The offseason is in full swing, with trades (the Chiefs got absolutely fleeced), mock drafts, and your favorite draft “expert” giving Lamar Jackson a second-round grade. The Atlanta Falcons are coming off an above average 10-6 redemption season that fell flat on its back on the two-yard line in the Divisional Round of the playoffs. This Super Bowl-depraved team is starving for a ring, and so is the rest of the fan base. Maybe 2018 will be the year?
Let’s take a step back and have an honest review of each of the positional groups for Atlanta. First off, the receivers.
The receiver group saw a season where yard production dropped off by almost 800 yards and recorded a league high 30 drops. As disappointing as this year’s production was, especially after seeing what the group did last year during Matt Ryan’s MVP season, offensive mastermind and the father that went to the store for milk but never came back, Kyle Shanahan, had similar production his first year as OC. This year’s squad recorded 21 TDs, 3990 yards and 12 INTs as opposed to 2015’s 21 TDs, 4379 yards, and 17 INTs. Both were top-10 offenses, and it isn’t unreasonable to assume that Sark can replicate some of the magic from the 2016 season with a full offseason that addresses the group’s execution issues and sees the OC getting a better feel for the players he has.
Julio Jones (88 catches, 1444 yards, 16.4 YPC, 3 TDs)
Julio Jones is Julio Jones. Despite many claiming that he had a “down year,” the seventh-year player out of Alabama still managed to finish second in total receiving yards. His biggest criticisms this year have been touchdown production, recording a measly three, and going 1/18 on red zone targets. While it’s not easy to get the ball to arguably the league’s best receiver when he’s being double and triple-teamed, 1/18 is an abysmal stat. This is most likely due to the poor execution by the offense in the red zone (see: using FB Derrick Coleman as a wideout) and the general inconsistencies of the offense. However, I don’t see Julio regressing anytime soon, and we all get front row seats of the exciting Quintorris Jones show next season.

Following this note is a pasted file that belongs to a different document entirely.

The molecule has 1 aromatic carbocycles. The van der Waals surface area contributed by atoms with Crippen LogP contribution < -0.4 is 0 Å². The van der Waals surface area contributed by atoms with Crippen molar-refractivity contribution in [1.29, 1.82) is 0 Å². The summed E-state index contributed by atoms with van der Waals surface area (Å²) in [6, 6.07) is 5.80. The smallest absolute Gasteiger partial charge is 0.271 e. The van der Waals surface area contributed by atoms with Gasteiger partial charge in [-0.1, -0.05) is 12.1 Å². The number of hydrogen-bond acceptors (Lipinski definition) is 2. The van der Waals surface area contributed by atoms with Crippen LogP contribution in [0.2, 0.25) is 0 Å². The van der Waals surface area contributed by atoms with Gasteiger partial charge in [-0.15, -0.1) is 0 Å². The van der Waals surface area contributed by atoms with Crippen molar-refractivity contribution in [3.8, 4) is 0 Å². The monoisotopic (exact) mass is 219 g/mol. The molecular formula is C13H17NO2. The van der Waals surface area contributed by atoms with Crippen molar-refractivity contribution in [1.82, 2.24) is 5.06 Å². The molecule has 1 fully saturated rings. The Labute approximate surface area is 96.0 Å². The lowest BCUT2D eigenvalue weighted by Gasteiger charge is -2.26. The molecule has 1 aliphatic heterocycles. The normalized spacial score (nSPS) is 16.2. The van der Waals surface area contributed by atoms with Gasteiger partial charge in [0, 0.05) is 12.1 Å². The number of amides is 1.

Mohamed Sanu Sr. (67 catches, 703 yards, 10.5 ypc, 5 TDs)
Mohamed Sanu Sr. nearly replicated his first season in Atlanta this year. He recorded 50 more yards (703 vs 653) and one more touchdown (5 vs 4) on 8 more receptions (67 vs 59), but his yards per catch dipped slightly (10.5 vs 11.1). A guy who most thought was an overpaid bust after his first few games with the team has become a fan-favorite and cemented himself as part of the heart and soul of the receiving core. He even threw the most majestically-awkward 51-yard touchdown pass to Julio Jones this year. His cap hit this year (approximately $7,500,000) is slightly higher than last year, but his production is worth the money, especially compared to the other WR2s in some of the league’s top passing offenses (Ted Ginn has approximately a $4,000,000 cap hit for New Orleans and DeSean Jackson has approximately a $10,000,000 cap hit for Tampa Bay). Bean is a reliable WR2, and hopefully he will continue to improve with Atlanta.